Creative Community Organizing: A Guide for Rabble-Rousers, Activists, and Quiet Lovers of Justice

Si Kahn

240 pages, Berrett- Koehler Publishers, 2010

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Si Kahn’s latest book, Creative Community Organizing, is a reflective collection of stories and songs from Kahn’s long and venerable history as a community organizer. He tells riveting tales from his experiences as an organizer with the Student Nonviolent Coordinating Committee (SNCC) in Arkansas in the 1960s, with the Brookside Strike and other campaigns fighting for the rights of mine workers in Kentucky and mill workers throughout the South in the 1970s and 1980s, and, finally, with Grassroots Leadership, an organization he founded that fights for the abolition of for-profit prisons and an end to immigrant family detention.

Kahn’s objective in writing the book is to help interested readers answer a question he often hears: “So do you think I should become an organizer?” By writing the book, he hopes to provide an inspirational, but honest picture of what it means to be an organizer so that idealists can make their own choices about whether this is the path for them. Like any good organizer, Kahn teaches through storytelling. His narrative voice is affable, inspirational, and humorous. The book is strongest when Kahn illustrates some of the complex ethical and strategic challenges organizers face through vivid examples from his own past.

In one of his earliest experiences as a young (Jewish) organizer with SNCC, Kahn describes learning strategizing. To force a white-owned store to hire black cashiers, SNCC leaders decide to boycott only one of four department stores in the city, to prevent the storeowners from uniting together against the black community. “Brilliant!” Kahn thinks. “So which of the department stores were we going to boycott?” When his SNCC mentors respond, “The ‘Jew store,’” Kahn freezes in his tracks. “SNCC was fighting for the ultimate underdog, African-Americans. [I understood the strategy, but] to target another historic underdog, even if one more privileged than his black customers—didn’t that just reinforce the injustice?”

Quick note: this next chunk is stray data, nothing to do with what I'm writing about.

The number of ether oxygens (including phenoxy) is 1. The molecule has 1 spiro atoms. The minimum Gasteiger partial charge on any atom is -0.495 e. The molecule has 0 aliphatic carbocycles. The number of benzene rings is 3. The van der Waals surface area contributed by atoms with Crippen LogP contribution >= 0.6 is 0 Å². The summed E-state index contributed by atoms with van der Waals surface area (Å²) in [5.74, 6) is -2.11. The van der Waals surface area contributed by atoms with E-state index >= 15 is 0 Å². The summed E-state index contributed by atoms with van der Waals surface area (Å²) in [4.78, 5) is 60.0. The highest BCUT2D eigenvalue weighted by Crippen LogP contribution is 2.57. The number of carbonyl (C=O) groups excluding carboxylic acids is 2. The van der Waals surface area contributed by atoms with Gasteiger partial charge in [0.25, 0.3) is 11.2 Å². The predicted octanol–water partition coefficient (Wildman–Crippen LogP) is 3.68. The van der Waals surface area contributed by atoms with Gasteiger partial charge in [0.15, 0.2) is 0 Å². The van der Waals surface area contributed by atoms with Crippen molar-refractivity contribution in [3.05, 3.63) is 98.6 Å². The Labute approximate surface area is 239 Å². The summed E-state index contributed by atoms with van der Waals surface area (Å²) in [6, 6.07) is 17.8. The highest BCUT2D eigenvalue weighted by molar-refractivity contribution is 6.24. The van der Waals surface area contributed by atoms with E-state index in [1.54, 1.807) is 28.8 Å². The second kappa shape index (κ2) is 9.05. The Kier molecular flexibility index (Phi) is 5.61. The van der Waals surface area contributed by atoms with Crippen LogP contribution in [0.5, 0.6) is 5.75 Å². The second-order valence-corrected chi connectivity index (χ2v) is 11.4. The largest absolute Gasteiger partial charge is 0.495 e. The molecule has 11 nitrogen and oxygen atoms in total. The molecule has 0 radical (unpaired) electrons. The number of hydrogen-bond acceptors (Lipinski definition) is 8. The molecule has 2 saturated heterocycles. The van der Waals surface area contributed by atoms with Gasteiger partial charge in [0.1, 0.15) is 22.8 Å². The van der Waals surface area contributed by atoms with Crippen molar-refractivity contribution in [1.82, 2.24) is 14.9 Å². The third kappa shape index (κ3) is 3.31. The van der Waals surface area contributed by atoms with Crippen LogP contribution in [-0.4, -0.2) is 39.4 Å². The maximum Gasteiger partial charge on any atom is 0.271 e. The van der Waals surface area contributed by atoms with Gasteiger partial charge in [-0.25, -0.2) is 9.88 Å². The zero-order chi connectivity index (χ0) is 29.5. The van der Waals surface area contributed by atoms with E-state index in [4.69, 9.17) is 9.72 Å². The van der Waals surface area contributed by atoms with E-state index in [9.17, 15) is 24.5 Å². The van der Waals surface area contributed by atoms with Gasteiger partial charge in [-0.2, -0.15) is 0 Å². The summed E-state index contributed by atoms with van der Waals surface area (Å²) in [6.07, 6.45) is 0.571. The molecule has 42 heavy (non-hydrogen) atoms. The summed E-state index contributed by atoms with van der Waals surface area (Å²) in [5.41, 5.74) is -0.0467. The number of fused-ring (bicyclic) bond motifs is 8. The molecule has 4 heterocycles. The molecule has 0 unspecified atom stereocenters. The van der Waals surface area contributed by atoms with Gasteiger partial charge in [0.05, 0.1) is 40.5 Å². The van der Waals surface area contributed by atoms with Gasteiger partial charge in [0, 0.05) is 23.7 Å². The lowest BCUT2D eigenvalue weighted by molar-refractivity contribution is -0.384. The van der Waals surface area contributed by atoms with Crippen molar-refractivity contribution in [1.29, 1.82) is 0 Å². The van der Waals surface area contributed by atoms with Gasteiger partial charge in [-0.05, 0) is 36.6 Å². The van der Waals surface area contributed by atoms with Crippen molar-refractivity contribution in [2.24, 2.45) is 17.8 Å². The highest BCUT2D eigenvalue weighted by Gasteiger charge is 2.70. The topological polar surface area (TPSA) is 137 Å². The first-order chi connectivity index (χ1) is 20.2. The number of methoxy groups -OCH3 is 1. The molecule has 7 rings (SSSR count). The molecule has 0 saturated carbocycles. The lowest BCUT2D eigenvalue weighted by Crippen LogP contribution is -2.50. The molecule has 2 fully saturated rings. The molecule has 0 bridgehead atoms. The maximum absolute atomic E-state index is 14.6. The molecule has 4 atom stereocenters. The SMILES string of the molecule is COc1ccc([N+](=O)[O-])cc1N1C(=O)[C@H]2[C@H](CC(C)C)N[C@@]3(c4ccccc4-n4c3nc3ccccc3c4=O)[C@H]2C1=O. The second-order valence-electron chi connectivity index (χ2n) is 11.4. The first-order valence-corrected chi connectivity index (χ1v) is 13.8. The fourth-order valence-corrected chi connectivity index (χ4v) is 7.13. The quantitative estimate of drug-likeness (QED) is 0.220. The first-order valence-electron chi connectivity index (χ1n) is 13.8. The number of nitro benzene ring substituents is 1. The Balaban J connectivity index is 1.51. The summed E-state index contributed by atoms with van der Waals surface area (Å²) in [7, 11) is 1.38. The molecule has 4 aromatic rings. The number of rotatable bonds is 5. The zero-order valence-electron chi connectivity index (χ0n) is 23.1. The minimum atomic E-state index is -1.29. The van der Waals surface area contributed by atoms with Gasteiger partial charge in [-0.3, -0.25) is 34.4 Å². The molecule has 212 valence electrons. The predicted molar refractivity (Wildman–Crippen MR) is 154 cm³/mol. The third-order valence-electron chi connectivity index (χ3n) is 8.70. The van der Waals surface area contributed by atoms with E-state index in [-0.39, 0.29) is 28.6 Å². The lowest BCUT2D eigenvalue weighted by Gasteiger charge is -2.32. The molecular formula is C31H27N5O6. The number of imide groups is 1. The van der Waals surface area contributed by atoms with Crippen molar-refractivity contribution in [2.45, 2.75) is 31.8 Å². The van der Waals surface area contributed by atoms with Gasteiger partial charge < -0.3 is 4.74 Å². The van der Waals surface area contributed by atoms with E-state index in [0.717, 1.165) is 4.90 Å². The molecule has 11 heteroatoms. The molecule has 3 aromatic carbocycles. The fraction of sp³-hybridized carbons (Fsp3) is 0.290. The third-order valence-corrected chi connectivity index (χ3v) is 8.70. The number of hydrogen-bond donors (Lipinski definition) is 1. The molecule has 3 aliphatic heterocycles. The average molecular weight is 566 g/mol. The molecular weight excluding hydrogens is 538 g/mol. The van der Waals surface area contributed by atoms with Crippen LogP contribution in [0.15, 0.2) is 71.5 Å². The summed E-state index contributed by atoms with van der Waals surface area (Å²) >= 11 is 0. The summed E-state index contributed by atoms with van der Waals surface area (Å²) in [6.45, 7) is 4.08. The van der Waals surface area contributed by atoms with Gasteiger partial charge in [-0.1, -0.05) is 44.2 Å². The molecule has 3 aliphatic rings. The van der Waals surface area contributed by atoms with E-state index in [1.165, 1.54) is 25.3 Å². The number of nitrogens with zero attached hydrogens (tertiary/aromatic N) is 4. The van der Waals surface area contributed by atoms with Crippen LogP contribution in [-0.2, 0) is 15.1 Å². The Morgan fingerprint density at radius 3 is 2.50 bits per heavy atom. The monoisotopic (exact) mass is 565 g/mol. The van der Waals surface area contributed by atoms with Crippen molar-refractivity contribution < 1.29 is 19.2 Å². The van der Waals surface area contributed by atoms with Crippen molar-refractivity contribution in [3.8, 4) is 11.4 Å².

Kahn wisely avoids moralizing in these stories and instead raises questions, describes his own experiences and reactions, and leaves us to ponder the choices we might make ourselves.

In one of these instances, Kahn tells the story of Aunt Molly Jackson, an activist who robbed a store at gunpoint to steal food for impoverished mining families. In raising some of the ethical issues in this story, Kahn asks, “Is Aunt Molly Jackson an organizer or a community leader?” This question raises an important point that unfortunately goes unanswered.

One of the book’s shortcomings is that Kahn never defines what it means to be an organizer, as distinct from a community leader or other type of activist. Too often, the term is used to represent any person doing any kind of community-based advocacy or service work. Organizing is not just any kind of community-based work, however. It is a specific approach to making change that involves, at a minimum, bringing people together to discover common resources they have to fight power structures that marginalize them or their constituents.

An organizer’s emphasis on bringing those without power together to discover and create the collective resources they need to fight those with power implies certain values that underlie organizing. For instance, change comes from within the community. Organizing is not just about solving problems, but also about creating capacity (such as motivation and skills for democratic leadership) within communities to solve problems. Service provision, marketing, and creating policy that “nudges” individual incentives are all alternative approaches to making community-based change that are distinct from organizing because they do not involve building capacity.

Clarifying what organizing is and how it is unique could have grounded some of the 20 principles of organizing Kahn identifies. For instance, he has a forceful discussion about the importance of diversity in organizing, providing concrete strategies for organizers seeking to ensure that they maintain sensitivity to race in building organizations. Yet he falls short in arguing why respecting diversity is so important. Is it just a liberal norm that we must respect? Or is it grounded in the core philosophies of organizing, in identifying and developing leadership within the community to leave it stronger than when the organizer found it?

Organizing is a powerful tool for social change that historically has helped to change the world. We need to do more to sharpen our definitions of what it is and develop widespread understandings of what it can accomplish. Kahn’s book is a valuable contribution to this effort, providing readers with an accessible set of narratives and reflections about life as an organizer. The next step for anyone trying to understand how social change works is to develop more coherent, empirically grounded theories of organizing that can shape the work of the future organizers Kahn is recruiting through his book.